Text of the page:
His name was Vincent
There is a video that has gone viral on Facebook this week. It shows a couple on their way to see what was in store at this year's RibFest. What this couple did not expect to find were two homeless men lying in a downtown parking lot.
Sudbury man Marcel St-Jean (pictured) came upon the body of a deceased man while heading to the Downtown RibFest this past weekend. The letter writer says the man's name was “Vincent.” Screen capture
There is a video that has gone viral on Facebook this week. It shows a couple on their way to see what was in store at this year's RibFest.
What this couple did not expect to find were two homeless men lying in a downtown parking lot. When the gentleman filming the video approached the two males, it was only upon closer inspection he discovered one of the men was deceased.
The deceased individual was named Vincent, or Vinnie to his friends.
He was a homeless man here in the city. I had seen and spoken with Vincent many times when I was downtown and this man was always kind and spoke very gently.
About a month ago, my 15-year-old son and I were walking to the city bus shelter downtown and we found Vincent lying on the street. I stopped to see if he was all right and after about five minutes of not getting any response from him, n call to 911 was then made.
Vincent came to, and when I asked him if he was all right, he told me he suffered from seizures and to not worry about him because “no one did.” I told him I cared and that I would not leave him until help arrived.
He wanted to get up and I helped him, and he told me it was really hot out and he had nothing cold to drink. I had a bottle of water in my backpack and gave it to him. He smiled at me. When I asked him how long he was there, he said he wasn't sure anymore. He began to tell me how he came to Sudbury from Saskatchewan to find work and when the work ran out, he had no where else to go.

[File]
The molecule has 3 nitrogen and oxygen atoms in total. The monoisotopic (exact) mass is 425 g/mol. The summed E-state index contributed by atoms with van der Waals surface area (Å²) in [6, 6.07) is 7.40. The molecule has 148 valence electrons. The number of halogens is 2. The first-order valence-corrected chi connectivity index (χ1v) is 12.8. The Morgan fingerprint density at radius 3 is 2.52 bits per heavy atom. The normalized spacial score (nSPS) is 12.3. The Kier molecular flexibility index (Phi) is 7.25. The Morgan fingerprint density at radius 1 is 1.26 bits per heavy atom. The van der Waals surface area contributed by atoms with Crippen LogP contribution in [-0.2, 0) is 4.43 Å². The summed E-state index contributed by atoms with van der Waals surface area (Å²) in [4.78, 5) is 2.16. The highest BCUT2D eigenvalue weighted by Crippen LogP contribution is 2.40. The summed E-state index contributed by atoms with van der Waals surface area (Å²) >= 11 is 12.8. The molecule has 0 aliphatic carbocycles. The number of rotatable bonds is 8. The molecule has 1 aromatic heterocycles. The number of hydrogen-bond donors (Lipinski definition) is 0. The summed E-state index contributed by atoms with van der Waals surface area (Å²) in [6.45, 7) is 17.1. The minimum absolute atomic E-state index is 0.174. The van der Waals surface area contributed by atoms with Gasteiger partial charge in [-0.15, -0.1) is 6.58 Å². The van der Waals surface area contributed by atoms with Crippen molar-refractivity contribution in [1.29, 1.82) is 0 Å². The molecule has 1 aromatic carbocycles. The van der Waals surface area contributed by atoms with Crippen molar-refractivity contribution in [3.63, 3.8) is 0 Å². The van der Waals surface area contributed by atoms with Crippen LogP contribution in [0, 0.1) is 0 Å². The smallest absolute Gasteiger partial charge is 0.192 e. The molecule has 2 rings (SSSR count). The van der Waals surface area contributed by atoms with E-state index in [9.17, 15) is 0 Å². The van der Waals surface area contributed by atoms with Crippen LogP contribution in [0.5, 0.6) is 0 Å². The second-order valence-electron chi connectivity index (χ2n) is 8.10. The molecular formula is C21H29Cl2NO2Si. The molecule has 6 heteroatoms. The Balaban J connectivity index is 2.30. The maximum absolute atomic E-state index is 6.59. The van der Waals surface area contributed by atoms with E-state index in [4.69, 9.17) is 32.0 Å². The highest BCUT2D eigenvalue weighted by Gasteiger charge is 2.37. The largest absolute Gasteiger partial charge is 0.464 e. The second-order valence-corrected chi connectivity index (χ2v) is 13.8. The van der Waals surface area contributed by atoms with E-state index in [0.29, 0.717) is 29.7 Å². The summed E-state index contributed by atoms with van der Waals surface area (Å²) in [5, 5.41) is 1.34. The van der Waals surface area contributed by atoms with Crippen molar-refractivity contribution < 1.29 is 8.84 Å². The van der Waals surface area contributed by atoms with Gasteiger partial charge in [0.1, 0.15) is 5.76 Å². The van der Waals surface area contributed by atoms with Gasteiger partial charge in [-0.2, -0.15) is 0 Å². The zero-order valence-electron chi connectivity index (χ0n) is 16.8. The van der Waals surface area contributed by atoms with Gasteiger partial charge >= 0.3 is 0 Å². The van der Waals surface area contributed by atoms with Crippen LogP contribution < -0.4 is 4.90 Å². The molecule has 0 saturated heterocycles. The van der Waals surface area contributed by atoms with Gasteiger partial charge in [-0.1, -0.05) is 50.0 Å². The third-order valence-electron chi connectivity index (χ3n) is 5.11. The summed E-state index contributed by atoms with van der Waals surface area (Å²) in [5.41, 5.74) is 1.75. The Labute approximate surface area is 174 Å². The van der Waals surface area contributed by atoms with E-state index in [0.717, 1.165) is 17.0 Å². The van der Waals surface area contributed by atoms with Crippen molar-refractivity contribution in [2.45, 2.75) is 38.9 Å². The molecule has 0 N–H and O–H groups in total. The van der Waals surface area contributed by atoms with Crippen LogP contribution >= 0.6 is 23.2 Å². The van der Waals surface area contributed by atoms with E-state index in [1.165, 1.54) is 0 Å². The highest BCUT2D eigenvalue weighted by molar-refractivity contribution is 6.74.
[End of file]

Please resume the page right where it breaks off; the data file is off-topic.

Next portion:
He again told me I didn't need to stay or worry about him, but I told him friends don't do that to one another, that I was more than glad to stay with him and be of any help I could.
He smiled at me again, and then touched my hand and said, "Miigwetch."
The ambulance attendants arrived and many bystanders started to come over. I was told not to worry that "he's just drunk again," and that "he will get a bed and a meal like every other time he does this."
I was outraged. The treatment this man received from others was not human — it was sickening. Vincent was a person, a man who obviously had issues that resulted in him being on the street, but no person deserved what was being said about him.
I understand there are many homeless people in Sudbury asking for help, for spare change, but to treat them like they are nothing, to walk by them in disgust and look down on them, is not helping anyone.
The men, women and children on the streets are there for a reason. Something pushed them to a point where they felt like they had nothing to live for, nothing to care about. Have we as a society become so immune to the needs of others that we just stopped caring?
Vincent's death has struck a chord with me. I would see him everyday. He would smile and thank me for buying him a coffee every now and then. I have been reading the posts on Facebook associated with the video. I agree with many others that there should be more services to people in need, more options for those who are homeless and struggling.
Sometimes I think people in those situations don't want to seek help because they have heard, "No, can't help you," from so many passersby that they just give up on themselves and their situations.
All I ask of anyone who sees a homeless person, ask yourself what happened that got that person there? It's not always a drinking or drug problem. Many suffer from mental illness that goes untreated or undiagnosed.
So, instead of looking down your nose at them, why don't you help them get a hand up? When they ask for change for a coffee or ask for some money to get something to eat, go get them a coffee or a sandwich instead of handing over the cash. Let them know there are resources like the Blue Door Soup Kitchen, Salvation Army, and Aboriginal People's Alliance Northern Ontario (APANO) to help them.
To some, the loss of one homeless person in Sudbury may not be a big issue, but to those who knew Vincent, who cared or who wanted to help him, it does mean something.
When there is more news coverage about RibFest than there is about a man found dead in a parking lot, it truly makes me wonder where society is headed.
Vincent was a human, a man with a story that needed to be heard. I am thankful for knowing him for the short time I did, and I take comfort in the hope that he is no longer suffering from whatever inner demons he had. I hope that he finds the peace he truly deserves.
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